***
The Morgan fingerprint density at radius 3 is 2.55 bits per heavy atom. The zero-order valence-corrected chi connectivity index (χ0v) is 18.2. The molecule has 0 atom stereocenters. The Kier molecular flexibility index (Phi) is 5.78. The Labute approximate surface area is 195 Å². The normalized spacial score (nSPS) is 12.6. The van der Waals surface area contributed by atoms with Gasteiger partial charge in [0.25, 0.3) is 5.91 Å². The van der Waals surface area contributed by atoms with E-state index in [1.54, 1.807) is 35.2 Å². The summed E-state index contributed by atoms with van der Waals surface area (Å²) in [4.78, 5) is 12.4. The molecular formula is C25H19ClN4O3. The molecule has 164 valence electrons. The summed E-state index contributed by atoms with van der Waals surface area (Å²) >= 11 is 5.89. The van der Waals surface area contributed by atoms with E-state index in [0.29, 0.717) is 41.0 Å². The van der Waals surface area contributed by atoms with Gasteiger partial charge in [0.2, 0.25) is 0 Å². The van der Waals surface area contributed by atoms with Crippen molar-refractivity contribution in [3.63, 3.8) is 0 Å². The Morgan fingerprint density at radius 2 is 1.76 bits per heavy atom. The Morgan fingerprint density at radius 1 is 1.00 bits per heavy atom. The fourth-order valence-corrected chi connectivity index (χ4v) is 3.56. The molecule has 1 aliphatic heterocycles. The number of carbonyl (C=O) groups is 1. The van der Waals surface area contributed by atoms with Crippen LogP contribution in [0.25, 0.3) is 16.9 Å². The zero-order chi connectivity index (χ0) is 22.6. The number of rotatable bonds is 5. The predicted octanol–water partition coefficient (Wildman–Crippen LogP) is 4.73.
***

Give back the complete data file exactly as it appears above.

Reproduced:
The Morgan fingerprint density at radius 3 is 2.55 bits per heavy atom. The zero-order valence-corrected chi connectivity index (χ0v) is 18.2. The molecule has 0 atom stereocenters. The Kier molecular flexibility index (Phi) is 5.78. The Labute approximate surface area is 195 Å². The normalized spacial score (nSPS) is 12.6. The van der Waals surface area contributed by atoms with Gasteiger partial charge in [0.25, 0.3) is 5.91 Å². The van der Waals surface area contributed by atoms with E-state index in [1.54, 1.807) is 35.2 Å². The summed E-state index contributed by atoms with van der Waals surface area (Å²) in [4.78, 5) is 12.4. The molecular formula is C25H19ClN4O3. The molecule has 164 valence electrons. The summed E-state index contributed by atoms with van der Waals surface area (Å²) >= 11 is 5.89. The van der Waals surface area contributed by atoms with E-state index in [0.29, 0.717) is 41.0 Å². The van der Waals surface area contributed by atoms with Gasteiger partial charge in [0.2, 0.25) is 0 Å². The van der Waals surface area contributed by atoms with Crippen molar-refractivity contribution in [3.63, 3.8) is 0 Å². The Morgan fingerprint density at radius 2 is 1.76 bits per heavy atom. The Morgan fingerprint density at radius 1 is 1.00 bits per heavy atom. The fourth-order valence-corrected chi connectivity index (χ4v) is 3.56. The molecule has 1 aliphatic heterocycles. The number of carbonyl (C=O) groups is 1. The van der Waals surface area contributed by atoms with Crippen LogP contribution in [0.25, 0.3) is 16.9 Å². The zero-order chi connectivity index (χ0) is 22.6. The number of rotatable bonds is 5. The predicted octanol–water partition coefficient (Wildman–Crippen LogP) is 4.73.